By DR MIKE NEVILLE
“Sticks and stones may break my bones, but words will make me go in a corner and cry by myself for hours.”
DOMESTIC violence. I am not sure if this is an oxymoron, domestic has a homely, pleasant even tame ring to it, certainly not a word that should sit with violence. It is however inevitable that the emphasis is always on the violence, ranging from nasty words to physical encounters that can even end up in death.
Over the past few decades, there has been an immense amount of work mainly by women’s groups that has pushed the issue into the mainstream of concern and crime statistics. The violence, however, continues unabated and there is still a lack of concern from many societies and police forces who view it as a matter to be left to the combatants to sort out. There are many reasons for this, is it an arrestable offence, will the complainant show up in court, lots of paper work and of course it is just domestic.
There are no real statistics as to the level of domestic violence in The Bahamas; we are fed nonsense facts that crime is going down and murder is just bad men killing bad men. The statistics are controlled by the police and even if accurate, a large number of people have given up reporting crime for a variety of reasons.
We do know that three women are killed every day in the USA by a current or former partner. The problem is just as bad in the UK where the police recorded just over one million domestic abuse related cases in one year and the police are reporting that the children exposed to violence in the home are much more likely to be attracted to gang membership.
It gets worse, recent reports have shown the relationship between domestic terrorists and exposure to violence in the home. It makes sense children exposed to violence in the home grow up habituated to violence but terrified to show weakness. These boys with fragile identities are likely to join gangs or terrorist groups who then glorify abuse of women by rape and other violence and the girls become to accept it as the norm.
This is not meant to excuse boys who grow up to be abusers, psychologists regard it as a choice which can be changed. The men’s group run by Dr Harry Ferere and the Catholic church has shown remarkable success in helping men who batter women to change their behaviour.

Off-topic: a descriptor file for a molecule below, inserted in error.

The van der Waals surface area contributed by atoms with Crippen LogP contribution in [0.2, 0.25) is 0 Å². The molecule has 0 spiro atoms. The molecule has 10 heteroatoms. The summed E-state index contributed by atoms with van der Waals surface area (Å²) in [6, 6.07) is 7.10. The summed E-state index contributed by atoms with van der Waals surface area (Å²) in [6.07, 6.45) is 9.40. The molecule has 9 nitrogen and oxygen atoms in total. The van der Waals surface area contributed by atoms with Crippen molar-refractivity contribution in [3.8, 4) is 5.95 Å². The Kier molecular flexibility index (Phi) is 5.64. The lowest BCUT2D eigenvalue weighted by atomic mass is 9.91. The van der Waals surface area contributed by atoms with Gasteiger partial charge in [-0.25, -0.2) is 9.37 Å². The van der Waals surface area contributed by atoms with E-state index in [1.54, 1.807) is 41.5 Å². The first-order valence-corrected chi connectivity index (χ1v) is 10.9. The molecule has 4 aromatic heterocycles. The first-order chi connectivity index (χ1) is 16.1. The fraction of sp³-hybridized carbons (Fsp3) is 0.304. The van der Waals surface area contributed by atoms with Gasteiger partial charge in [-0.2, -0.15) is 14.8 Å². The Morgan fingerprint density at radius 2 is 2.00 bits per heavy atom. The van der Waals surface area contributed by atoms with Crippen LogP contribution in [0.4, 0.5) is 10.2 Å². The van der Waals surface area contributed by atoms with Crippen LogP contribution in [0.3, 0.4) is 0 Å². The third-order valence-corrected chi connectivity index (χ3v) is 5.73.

It does however demonstrate a systematic failure of our current efforts to deal with this scourge which is destroying so many lives; perhaps it is time to step back and look at the problem afresh.
The Bahamas is blessed with beautiful turquoise waters and amazing coral reefs. The reef is an ecosystem kept in balance by corals, sponges, seaweed and fish. They all live together in some sort of balance. It is believed that the reefs provide shelter and food for one quarter of all marine life; but they are under threat from global warming and overfishing.
There are so many parts of our lives that are all about balance, diet, exercise our very health needs to be kept in reasonable boundaries for our survival. It may be helpful to see domestic issues in the same way. How can we develop a human ecosystem that lets us co-exist in some sort of harmony?
All relationships have power issues that give a sense of control, it is natural to want to use our power to get what we need; not the same as what we want! This healthy instinct must always recognise the needs of others in the relationship, finding ways to teach about power and control in relationships from an early age should lead to mutual dependence in relationships.
The present societal acceptance of inappropriate male behaviour which glorifies violence, aggression and dominance; accompanied by the reality that they will get clean away with their disgusting behaviour is extremely worrisome for the future. There is also increasing power imbalances in relationships where women are getting a better education and doing better in the job market despite the country voting twice against equality between the sexes. The problems of childhood abuse have also left many adults with shame, low self-esteem, fear of rejection and a lack of assertiveness. This then leaves them open to abusive relationships.
There needs to be a cultural shift towards shared power, a move away from aggression and learnt passivity to relationships that respect assertiveness which always respects the needs of others in our quest to control our own lives.
• Dr Mike Neville is a forensic psychiatrist who has practised for more than 40 years in The Bahamas, working at Sandilands, the prison and in private practice. Comments and responses to firstname.lastname@example.org